For me, this book really called to mind Robert Adams’ Horseclans series, in that it’s clearly set in a devastated post-apocolyptic America, and it was fascinating to catch glimpses of much-changed names, culture and languagefrom our present day. But it’s definitely its own thing.

There were a few places I thought could have been smoother, though I think that about a lot of books, and at the outset I had a bit of trouble keeping track of who was who and how they were related.

But overall, I really enjoyed this book.

My chief complaint was that it ended too soon, just as things were getting interesting. Which, hello, episodic fiction. I definitely want to read the next installment, and (finances permitting) will probably spring for the boxed set.

If you’d like to know more about the series, you can visit the publisher’s Fire-Rider website.

Pillow Talk 8: Emma and Jessica by Delores Swallows

In case the title and pen name didn’t tip you off, I’d better state up front that this series is adults-only erotic fiction. If you’re not into explicit descriptions of adult activities, you might give this one a pass.

Pillow Talk 8 is the latest in a series of steamy bedtime conversations between lovers.

In this story, the title characters discuss a friend’s new baby, their own relationship, and the question of whether a baby might be a part of their future. There’s definitely some steamy action, but the focus is on story, rather than sex.

I should probably admit that I saw the earlier version of the story which passed through our critique group and have not read the final version.

If you’re interested in more, you can check out Delores’ author site. It, too, is for readers 18 and over.

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So, what’s on your coffee table/nightstand/e-book reader?

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2 thoughts on “Reading Corner: Short Fiction Edition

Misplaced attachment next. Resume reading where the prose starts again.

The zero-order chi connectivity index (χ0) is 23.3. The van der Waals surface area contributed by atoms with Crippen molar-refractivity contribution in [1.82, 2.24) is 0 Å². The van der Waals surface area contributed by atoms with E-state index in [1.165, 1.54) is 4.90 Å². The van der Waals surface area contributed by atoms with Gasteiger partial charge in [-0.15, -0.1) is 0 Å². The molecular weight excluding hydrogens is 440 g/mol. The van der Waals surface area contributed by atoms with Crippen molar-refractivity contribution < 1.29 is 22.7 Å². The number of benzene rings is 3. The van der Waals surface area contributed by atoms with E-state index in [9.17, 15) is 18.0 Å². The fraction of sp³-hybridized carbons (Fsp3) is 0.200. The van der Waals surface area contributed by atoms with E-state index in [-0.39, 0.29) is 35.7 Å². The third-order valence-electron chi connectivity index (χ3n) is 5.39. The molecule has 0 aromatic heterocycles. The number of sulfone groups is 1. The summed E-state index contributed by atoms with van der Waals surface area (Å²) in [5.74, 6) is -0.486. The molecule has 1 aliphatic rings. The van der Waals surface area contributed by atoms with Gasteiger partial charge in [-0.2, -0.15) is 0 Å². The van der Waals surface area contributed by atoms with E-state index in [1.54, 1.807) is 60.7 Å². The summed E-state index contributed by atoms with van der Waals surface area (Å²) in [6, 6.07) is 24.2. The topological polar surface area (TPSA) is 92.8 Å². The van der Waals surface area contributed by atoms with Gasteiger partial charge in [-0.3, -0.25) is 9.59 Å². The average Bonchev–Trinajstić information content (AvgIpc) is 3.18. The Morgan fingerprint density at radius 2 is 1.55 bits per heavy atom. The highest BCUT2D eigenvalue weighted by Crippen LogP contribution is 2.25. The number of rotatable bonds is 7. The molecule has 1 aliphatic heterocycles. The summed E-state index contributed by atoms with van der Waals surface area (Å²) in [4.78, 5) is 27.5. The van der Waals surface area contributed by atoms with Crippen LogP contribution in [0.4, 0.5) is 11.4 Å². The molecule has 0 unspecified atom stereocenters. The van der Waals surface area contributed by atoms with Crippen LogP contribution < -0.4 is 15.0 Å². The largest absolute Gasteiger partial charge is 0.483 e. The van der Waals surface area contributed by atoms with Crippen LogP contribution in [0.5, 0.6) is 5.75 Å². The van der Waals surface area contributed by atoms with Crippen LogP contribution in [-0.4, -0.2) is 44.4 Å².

1. Usually I read four books every month, sometimes a lot more. Lately, I am reading how to’s about crochet, animal training, and house remodeling. I am on a mobile device, so I do not remember the ones I like best. Maybe I should gather them together and write reviews. The YouTube how to’s deserve even more credit, as I have used them to build a quick “barn”, raised gardens, and crochet projects, all for free. I love them better than most of the self published books. Somehow seeing is not only believing, but the best way for me to learn things. I am so impressed with you because if I lost my sight, I would lose my ability to learn from others as quickly as possible. I am glad that you are proving it is possible to learn and adapt. As I age I am losing my vision and range of motion, hopefully I will learn to adapt and stay active as well.

    Like

    1. Oh, I love how-tos and DIYs! I’ve always enjoyed doing and learning new things, and still do.

      I think if you lost your vision, you’d still find ways to do things you love. I have friends who are blind or have low vision who crochet, build shelves, sew, and other stuff, and I belong to a Yahoo! group of blind crafters who do a lot of knitting and crochet and some other arts. I can’t imagine you not adapting and continuing to do the things you love!

      I’m sorry to hear you’re losing some vision, though. I hope the loss remains slight.

      Like